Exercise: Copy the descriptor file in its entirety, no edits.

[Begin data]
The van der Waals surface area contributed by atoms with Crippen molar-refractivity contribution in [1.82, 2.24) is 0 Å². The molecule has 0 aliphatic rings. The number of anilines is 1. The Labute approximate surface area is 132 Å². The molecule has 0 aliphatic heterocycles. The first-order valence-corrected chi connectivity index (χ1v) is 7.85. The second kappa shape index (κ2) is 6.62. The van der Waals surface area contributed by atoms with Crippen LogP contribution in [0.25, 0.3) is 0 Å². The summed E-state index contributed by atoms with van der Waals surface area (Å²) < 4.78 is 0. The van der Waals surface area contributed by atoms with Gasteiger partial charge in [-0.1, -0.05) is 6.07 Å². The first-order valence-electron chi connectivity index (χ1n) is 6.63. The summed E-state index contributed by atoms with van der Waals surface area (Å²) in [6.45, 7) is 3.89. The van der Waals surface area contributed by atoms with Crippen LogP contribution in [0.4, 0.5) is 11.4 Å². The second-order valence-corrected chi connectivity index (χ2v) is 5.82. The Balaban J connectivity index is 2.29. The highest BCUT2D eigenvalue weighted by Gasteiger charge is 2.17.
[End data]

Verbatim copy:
The van der Waals surface area contributed by atoms with Crippen molar-refractivity contribution in [1.82, 2.24) is 0 Å². The molecule has 0 aliphatic rings. The number of anilines is 1. The Labute approximate surface area is 132 Å². The molecule has 0 aliphatic heterocycles. The first-order valence-corrected chi connectivity index (χ1v) is 7.85. The second kappa shape index (κ2) is 6.62. The van der Waals surface area contributed by atoms with Crippen LogP contribution in [0.25, 0.3) is 0 Å². The summed E-state index contributed by atoms with van der Waals surface area (Å²) < 4.78 is 0. The van der Waals surface area contributed by atoms with Gasteiger partial charge in [-0.1, -0.05) is 6.07 Å². The first-order valence-electron chi connectivity index (χ1n) is 6.63. The summed E-state index contributed by atoms with van der Waals surface area (Å²) in [6.45, 7) is 3.89. The van der Waals surface area contributed by atoms with Crippen LogP contribution in [0.4, 0.5) is 11.4 Å². The second-order valence-corrected chi connectivity index (χ2v) is 5.82. The Balaban J connectivity index is 2.29. The highest BCUT2D eigenvalue weighted by Gasteiger charge is 2.17.